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It may be noted that in this epistle the relationships of husband and wives, children and parents, are not mentioned, as are the questions of elders, widows, and now servants. For family ties are not at all the subject here, but godly order as to the assembly, therefore that which is more before the public eye. Bondslaves were, of course, in a position that God never intended for man, but introduced by men's per-verse wills. What was the Christian slave, therefore to do? Bitterness of rebellion against "the establishment" would accomplish no good end. Nor was he even to run away, as did Onesimus before his conversion, and was sent back after Paul brought him to the Lord (Philemon 1:10-17). Some may feel this to be hard treatment, but we must learn to bow, not to sin, but to the governmental results that have plagued the world because of sin - even though we feel them unjust and objectionable.
The slave, therefore, was to count his master as worthy of all honor - no doubt not an easy thing for a slave to do; but this subject spirit was essential in order that the name of God and His doctrine should not be blamed for a rebellious attitude on his part; and others, therefore, heap dishonor 111)011 the One he professed to serve. If the master were a believer, the slave might be inclined to despise him for the fact that he actually promoted the principle of slavery; while he himself was a brother. But no, the slave was all the more responsible to do his master service because the master was "faithful and beloved, partaker of the benefit." A true regard for another believer is always pressed upon us, for, let us remember, they too are "God's workmanship, created in Christ Jesus." And to learn to serve well is one of the blessed glories of true Christianity. "These things teach and exhort": they are of no small importance.
The spirit abroad today, so highly publicized and advo-cated, of self-expression, self-assertion, self-determination, resistance against authority, is hereby solemnly condemned, and those who teach it, Scripture does not hesitate to charac-terize with a dreadful denunciation. For this teaching is directly antagonistic to the wholesome words of our Lord Jesus Christ - words, in fact, carried out in His own life of pure obedience and subjection to proper authority - words which are of true power in maintaining righteousness in the midst of abounding unrighteousness - doctrine consistent with godliness.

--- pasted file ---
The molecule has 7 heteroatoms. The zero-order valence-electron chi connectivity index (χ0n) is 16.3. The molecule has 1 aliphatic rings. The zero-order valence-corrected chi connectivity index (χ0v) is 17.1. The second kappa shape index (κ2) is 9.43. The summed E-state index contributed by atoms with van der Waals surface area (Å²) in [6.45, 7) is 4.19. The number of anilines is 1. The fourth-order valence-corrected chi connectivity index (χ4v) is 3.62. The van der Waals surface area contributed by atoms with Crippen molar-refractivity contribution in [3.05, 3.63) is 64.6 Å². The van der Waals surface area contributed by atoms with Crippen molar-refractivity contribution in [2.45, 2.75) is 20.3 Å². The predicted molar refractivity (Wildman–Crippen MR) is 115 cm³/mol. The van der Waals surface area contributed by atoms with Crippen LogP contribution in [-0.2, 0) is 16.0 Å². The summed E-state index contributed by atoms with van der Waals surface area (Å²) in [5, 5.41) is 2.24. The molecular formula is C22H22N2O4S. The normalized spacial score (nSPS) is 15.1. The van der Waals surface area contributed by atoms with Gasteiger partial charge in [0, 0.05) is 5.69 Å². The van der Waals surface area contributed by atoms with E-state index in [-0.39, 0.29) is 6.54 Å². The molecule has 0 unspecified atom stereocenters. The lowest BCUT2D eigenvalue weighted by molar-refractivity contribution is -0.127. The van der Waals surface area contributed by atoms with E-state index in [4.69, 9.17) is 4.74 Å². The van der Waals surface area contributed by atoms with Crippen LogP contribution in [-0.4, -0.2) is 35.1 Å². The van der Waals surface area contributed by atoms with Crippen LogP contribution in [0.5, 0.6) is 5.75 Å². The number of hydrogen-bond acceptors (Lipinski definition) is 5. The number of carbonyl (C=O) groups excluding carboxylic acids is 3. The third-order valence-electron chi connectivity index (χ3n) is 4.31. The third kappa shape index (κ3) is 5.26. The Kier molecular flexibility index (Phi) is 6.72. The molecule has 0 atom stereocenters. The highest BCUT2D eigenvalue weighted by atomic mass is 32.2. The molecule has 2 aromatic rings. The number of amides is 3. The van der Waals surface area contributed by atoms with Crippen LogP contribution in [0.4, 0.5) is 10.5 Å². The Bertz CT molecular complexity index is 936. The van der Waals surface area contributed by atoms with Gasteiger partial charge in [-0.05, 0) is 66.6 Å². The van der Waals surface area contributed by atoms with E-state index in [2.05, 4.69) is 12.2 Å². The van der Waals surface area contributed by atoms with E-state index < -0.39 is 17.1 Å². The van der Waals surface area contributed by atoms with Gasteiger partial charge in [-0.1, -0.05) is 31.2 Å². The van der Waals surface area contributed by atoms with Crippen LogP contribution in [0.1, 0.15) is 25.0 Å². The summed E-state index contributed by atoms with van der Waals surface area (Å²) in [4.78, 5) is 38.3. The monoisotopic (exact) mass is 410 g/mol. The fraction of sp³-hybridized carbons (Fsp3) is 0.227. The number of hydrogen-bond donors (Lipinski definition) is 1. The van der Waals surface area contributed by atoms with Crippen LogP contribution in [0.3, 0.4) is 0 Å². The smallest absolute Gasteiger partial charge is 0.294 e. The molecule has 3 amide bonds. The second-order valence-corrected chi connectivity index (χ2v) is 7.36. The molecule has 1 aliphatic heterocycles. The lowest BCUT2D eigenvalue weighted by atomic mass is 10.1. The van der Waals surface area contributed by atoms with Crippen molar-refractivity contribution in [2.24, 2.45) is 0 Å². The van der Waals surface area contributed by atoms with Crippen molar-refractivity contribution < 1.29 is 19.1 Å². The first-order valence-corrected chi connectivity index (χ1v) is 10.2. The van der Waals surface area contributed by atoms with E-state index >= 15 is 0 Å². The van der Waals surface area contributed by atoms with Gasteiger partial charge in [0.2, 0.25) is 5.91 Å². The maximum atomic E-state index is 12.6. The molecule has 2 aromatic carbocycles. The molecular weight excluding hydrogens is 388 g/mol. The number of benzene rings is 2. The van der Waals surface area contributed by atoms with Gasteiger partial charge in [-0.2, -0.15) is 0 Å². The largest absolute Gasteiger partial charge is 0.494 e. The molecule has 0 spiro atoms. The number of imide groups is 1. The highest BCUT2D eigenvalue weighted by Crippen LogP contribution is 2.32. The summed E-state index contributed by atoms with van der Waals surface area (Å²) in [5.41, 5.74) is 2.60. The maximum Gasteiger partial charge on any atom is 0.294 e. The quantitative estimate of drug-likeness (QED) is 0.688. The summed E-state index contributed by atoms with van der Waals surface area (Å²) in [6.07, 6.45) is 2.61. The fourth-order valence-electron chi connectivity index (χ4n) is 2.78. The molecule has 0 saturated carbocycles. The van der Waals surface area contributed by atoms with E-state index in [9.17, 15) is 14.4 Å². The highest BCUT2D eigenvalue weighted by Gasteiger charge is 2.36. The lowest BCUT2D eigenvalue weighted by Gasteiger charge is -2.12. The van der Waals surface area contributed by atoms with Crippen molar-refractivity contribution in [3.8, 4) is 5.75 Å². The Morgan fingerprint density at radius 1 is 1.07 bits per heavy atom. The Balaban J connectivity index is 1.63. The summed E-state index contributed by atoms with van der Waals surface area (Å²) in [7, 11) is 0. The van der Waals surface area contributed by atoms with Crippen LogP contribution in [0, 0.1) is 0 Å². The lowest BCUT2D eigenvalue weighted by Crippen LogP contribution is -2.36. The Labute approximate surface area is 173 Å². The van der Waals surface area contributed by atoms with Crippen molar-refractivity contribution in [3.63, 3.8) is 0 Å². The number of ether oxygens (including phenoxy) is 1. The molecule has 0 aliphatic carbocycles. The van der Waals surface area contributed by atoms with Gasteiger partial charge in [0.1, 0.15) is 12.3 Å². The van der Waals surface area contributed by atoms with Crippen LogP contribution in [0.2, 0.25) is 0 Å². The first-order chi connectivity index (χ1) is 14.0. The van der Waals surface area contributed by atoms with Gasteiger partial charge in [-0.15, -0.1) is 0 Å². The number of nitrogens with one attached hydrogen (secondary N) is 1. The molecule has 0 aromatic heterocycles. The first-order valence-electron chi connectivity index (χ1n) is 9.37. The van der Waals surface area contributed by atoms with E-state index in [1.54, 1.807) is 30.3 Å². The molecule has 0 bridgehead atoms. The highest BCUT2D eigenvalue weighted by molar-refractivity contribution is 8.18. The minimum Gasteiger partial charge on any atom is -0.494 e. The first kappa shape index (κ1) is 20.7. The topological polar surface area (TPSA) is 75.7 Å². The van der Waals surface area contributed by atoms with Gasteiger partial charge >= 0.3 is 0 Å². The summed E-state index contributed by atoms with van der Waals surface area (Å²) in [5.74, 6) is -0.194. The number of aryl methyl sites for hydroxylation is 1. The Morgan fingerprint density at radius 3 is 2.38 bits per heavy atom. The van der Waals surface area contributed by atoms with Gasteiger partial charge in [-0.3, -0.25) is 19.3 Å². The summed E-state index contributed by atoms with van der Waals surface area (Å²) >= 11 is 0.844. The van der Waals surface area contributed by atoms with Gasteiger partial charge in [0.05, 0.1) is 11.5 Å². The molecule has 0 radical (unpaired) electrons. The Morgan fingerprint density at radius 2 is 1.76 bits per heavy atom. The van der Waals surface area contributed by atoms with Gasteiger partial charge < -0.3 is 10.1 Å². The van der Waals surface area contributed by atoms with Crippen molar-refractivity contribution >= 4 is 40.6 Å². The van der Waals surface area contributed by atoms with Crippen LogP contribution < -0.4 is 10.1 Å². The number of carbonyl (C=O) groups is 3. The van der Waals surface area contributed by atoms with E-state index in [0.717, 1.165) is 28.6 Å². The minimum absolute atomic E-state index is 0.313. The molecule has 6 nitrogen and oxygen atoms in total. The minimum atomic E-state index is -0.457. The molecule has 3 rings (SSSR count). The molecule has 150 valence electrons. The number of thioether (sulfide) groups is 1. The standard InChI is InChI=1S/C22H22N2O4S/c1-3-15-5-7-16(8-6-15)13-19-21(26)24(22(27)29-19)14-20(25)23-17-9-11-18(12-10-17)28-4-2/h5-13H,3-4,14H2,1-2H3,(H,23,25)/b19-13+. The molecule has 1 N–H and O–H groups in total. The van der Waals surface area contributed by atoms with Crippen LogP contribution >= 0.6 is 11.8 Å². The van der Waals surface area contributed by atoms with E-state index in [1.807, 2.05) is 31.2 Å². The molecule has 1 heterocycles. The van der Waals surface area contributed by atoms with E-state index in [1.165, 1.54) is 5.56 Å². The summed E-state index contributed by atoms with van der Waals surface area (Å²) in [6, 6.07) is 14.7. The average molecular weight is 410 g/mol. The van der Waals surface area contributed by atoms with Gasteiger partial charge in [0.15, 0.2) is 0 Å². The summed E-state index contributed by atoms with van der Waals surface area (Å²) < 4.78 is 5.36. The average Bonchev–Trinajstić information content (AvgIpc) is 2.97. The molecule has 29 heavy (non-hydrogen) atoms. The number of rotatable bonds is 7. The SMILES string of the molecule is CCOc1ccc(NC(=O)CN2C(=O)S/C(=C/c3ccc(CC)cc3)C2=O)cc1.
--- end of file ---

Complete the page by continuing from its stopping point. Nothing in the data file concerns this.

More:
The man who teaches otherwise is "puffed up": his own self-importance has inflated him: self-judgment he has not learned, as one who has seen himself as in the light of the cross of Christ, a sinner condemned and worthless. He is "sick about questions and strifes of words." He has no spiritual health, for though he may love to argue about the logic and virtue of human rights, he is flatly ignoring the rights of God. This leads to envy, strife, railings, evil surmisings. It gives occasion only to the strong activity of the flesh, with its confusion and corruption - no rest, no peace, no quiet calmness as in the presence of God. Such doctrine would encourage a servant to envy his master, then to strive, then to rail against his master-or any authority- then to surmise the worst things about him. How repulsive is this entire concept of self-willed men!
But they are adept at manipulating and wrangling, which, of course, is noisy quarreling, because their minds are corrupted: the truth is really foreign to them: they are empty, yet consider that material gain is godliness. Timothy is told to withdraw himself from such: they must not be given the satisfaction of his disputing with them, but must be left alone. It is, of course, the teachers of this kind of thing to whom Paul refers, not to those likely to be misled by them; for the sheep must, of course, be protected.
Verse 6 gives the precious positive side of this matter. If the two things are present, godliness and contentment, this is a great gain. Contentment alone could not be this, for it would then be that in which the flesh would glory; but godliness must come first, and be the root cause of contentment. Paul was himself a true example of this. ComparePhilippians 4:11-13Philippians 4:11-13. If Christ is truly the Object of the soul, will this not produce a contented spirit? And it is a most pertinent reminder for us that in entering the world we had nothing, and in leaving it we shall take nothing. Why then grasp all that we can, as though it is this upon which we depend? How many are like the apostle Paul in this matter, honestly content with the simple necessities of life? This should be no small exercise to our souls, and specially in a civilization that today places great emphasis on material comforts and luxuries. How subtle a snare this becomes to any of us who may be attracted by it!